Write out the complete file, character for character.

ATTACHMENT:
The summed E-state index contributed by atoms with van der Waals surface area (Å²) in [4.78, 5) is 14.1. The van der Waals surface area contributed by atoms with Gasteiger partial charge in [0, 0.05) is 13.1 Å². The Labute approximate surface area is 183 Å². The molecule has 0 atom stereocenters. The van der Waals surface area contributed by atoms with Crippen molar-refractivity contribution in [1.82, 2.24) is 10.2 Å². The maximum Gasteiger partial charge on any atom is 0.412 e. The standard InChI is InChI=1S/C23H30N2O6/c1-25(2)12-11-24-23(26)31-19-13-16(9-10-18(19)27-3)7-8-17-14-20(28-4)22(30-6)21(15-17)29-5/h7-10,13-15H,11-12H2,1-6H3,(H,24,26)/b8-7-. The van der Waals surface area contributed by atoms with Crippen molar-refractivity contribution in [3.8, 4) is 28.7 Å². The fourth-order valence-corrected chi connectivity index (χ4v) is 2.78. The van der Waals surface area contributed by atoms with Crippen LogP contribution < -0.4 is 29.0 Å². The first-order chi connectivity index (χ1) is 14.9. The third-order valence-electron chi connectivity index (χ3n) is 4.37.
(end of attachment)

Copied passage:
The summed E-state index contributed by atoms with van der Waals surface area (Å²) in [4.78, 5) is 14.1. The van der Waals surface area contributed by atoms with Gasteiger partial charge in [0, 0.05) is 13.1 Å². The Labute approximate surface area is 183 Å². The molecule has 0 atom stereocenters. The van der Waals surface area contributed by atoms with Crippen molar-refractivity contribution in [1.82, 2.24) is 10.2 Å². The maximum Gasteiger partial charge on any atom is 0.412 e. The standard InChI is InChI=1S/C23H30N2O6/c1-25(2)12-11-24-23(26)31-19-13-16(9-10-18(19)27-3)7-8-17-14-20(28-4)22(30-6)21(15-17)29-5/h7-10,13-15H,11-12H2,1-6H3,(H,24,26)/b8-7-. The van der Waals surface area contributed by atoms with Crippen molar-refractivity contribution in [3.8, 4) is 28.7 Å². The fourth-order valence-corrected chi connectivity index (χ4v) is 2.78. The van der Waals surface area contributed by atoms with Crippen LogP contribution < -0.4 is 29.0 Å². The first-order chi connectivity index (χ1) is 14.9. The third-order valence-electron chi connectivity index (χ3n) is 4.37.